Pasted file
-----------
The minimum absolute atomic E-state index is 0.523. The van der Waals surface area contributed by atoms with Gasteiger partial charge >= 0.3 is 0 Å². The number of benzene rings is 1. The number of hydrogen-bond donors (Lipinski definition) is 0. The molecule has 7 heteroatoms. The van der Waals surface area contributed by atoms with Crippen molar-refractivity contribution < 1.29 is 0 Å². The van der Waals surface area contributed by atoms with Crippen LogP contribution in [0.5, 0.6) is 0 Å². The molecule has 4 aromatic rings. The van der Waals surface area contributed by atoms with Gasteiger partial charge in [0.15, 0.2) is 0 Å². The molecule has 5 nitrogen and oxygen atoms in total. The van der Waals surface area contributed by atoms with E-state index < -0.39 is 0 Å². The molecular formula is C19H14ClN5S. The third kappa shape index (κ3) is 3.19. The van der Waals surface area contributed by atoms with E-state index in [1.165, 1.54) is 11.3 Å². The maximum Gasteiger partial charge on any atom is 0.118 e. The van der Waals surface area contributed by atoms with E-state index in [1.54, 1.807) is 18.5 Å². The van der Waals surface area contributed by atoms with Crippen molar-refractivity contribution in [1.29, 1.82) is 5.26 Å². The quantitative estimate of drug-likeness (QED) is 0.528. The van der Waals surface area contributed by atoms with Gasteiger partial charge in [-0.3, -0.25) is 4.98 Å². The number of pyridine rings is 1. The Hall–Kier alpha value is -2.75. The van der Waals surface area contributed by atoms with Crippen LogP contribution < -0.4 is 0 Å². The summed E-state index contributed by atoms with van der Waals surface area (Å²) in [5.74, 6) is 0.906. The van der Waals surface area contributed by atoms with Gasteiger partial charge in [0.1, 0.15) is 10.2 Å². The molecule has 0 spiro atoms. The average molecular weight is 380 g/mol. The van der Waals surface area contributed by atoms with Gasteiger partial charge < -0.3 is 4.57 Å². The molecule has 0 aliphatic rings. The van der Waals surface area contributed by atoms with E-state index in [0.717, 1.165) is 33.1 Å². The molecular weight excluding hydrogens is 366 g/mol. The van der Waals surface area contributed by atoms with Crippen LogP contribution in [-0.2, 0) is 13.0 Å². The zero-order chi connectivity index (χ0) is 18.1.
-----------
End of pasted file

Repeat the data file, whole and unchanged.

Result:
The minimum absolute atomic E-state index is 0.523. The van der Waals surface area contributed by atoms with Gasteiger partial charge >= 0.3 is 0 Å². The number of benzene rings is 1. The number of hydrogen-bond donors (Lipinski definition) is 0. The molecule has 7 heteroatoms. The van der Waals surface area contributed by atoms with Crippen molar-refractivity contribution < 1.29 is 0 Å². The van der Waals surface area contributed by atoms with Crippen LogP contribution in [0.5, 0.6) is 0 Å². The molecule has 4 aromatic rings. The van der Waals surface area contributed by atoms with Gasteiger partial charge in [0.15, 0.2) is 0 Å². The molecule has 5 nitrogen and oxygen atoms in total. The van der Waals surface area contributed by atoms with E-state index < -0.39 is 0 Å². The molecular formula is C19H14ClN5S. The third kappa shape index (κ3) is 3.19. The van der Waals surface area contributed by atoms with E-state index in [1.165, 1.54) is 11.3 Å². The maximum Gasteiger partial charge on any atom is 0.118 e. The van der Waals surface area contributed by atoms with E-state index in [1.54, 1.807) is 18.5 Å². The van der Waals surface area contributed by atoms with Crippen molar-refractivity contribution in [1.29, 1.82) is 5.26 Å². The quantitative estimate of drug-likeness (QED) is 0.528. The van der Waals surface area contributed by atoms with Gasteiger partial charge in [-0.3, -0.25) is 4.98 Å². The number of pyridine rings is 1. The Hall–Kier alpha value is -2.75. The van der Waals surface area contributed by atoms with Crippen LogP contribution < -0.4 is 0 Å². The summed E-state index contributed by atoms with van der Waals surface area (Å²) in [5.74, 6) is 0.906. The van der Waals surface area contributed by atoms with Gasteiger partial charge in [0.1, 0.15) is 10.2 Å². The molecule has 0 spiro atoms. The average molecular weight is 380 g/mol. The van der Waals surface area contributed by atoms with Gasteiger partial charge < -0.3 is 4.57 Å². The molecule has 0 aliphatic rings. The van der Waals surface area contributed by atoms with E-state index in [0.717, 1.165) is 33.1 Å². The molecular weight excluding hydrogens is 366 g/mol. The van der Waals surface area contributed by atoms with Crippen LogP contribution in [-0.2, 0) is 13.0 Å². The zero-order chi connectivity index (χ0) is 18.1.